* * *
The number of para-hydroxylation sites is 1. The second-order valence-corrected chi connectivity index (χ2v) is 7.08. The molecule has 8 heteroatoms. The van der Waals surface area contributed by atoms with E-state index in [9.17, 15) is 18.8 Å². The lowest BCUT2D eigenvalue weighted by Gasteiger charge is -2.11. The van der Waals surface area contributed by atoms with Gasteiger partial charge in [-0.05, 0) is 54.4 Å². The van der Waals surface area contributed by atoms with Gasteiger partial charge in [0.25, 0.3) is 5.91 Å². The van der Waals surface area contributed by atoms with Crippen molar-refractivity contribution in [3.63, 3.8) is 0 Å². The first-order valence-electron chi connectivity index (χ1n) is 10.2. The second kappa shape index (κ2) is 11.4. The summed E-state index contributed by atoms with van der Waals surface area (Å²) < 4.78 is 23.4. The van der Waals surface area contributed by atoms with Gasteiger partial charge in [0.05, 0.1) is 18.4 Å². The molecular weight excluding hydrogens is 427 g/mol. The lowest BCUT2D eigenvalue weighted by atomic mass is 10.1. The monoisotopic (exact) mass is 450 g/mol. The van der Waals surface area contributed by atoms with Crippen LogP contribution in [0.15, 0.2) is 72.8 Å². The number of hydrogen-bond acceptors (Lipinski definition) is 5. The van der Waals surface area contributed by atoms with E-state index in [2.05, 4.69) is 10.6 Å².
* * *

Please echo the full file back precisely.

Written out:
The number of para-hydroxylation sites is 1. The second-order valence-corrected chi connectivity index (χ2v) is 7.08. The molecule has 8 heteroatoms. The van der Waals surface area contributed by atoms with E-state index in [9.17, 15) is 18.8 Å². The lowest BCUT2D eigenvalue weighted by Gasteiger charge is -2.11. The van der Waals surface area contributed by atoms with Gasteiger partial charge in [-0.05, 0) is 54.4 Å². The van der Waals surface area contributed by atoms with Gasteiger partial charge in [0.25, 0.3) is 5.91 Å². The van der Waals surface area contributed by atoms with Crippen molar-refractivity contribution in [3.63, 3.8) is 0 Å². The first-order valence-electron chi connectivity index (χ1n) is 10.2. The second kappa shape index (κ2) is 11.4. The summed E-state index contributed by atoms with van der Waals surface area (Å²) < 4.78 is 23.4. The van der Waals surface area contributed by atoms with Gasteiger partial charge in [0.05, 0.1) is 18.4 Å². The molecular weight excluding hydrogens is 427 g/mol. The lowest BCUT2D eigenvalue weighted by atomic mass is 10.1. The monoisotopic (exact) mass is 450 g/mol. The van der Waals surface area contributed by atoms with Crippen LogP contribution in [0.15, 0.2) is 72.8 Å². The number of hydrogen-bond acceptors (Lipinski definition) is 5. The van der Waals surface area contributed by atoms with E-state index in [2.05, 4.69) is 10.6 Å².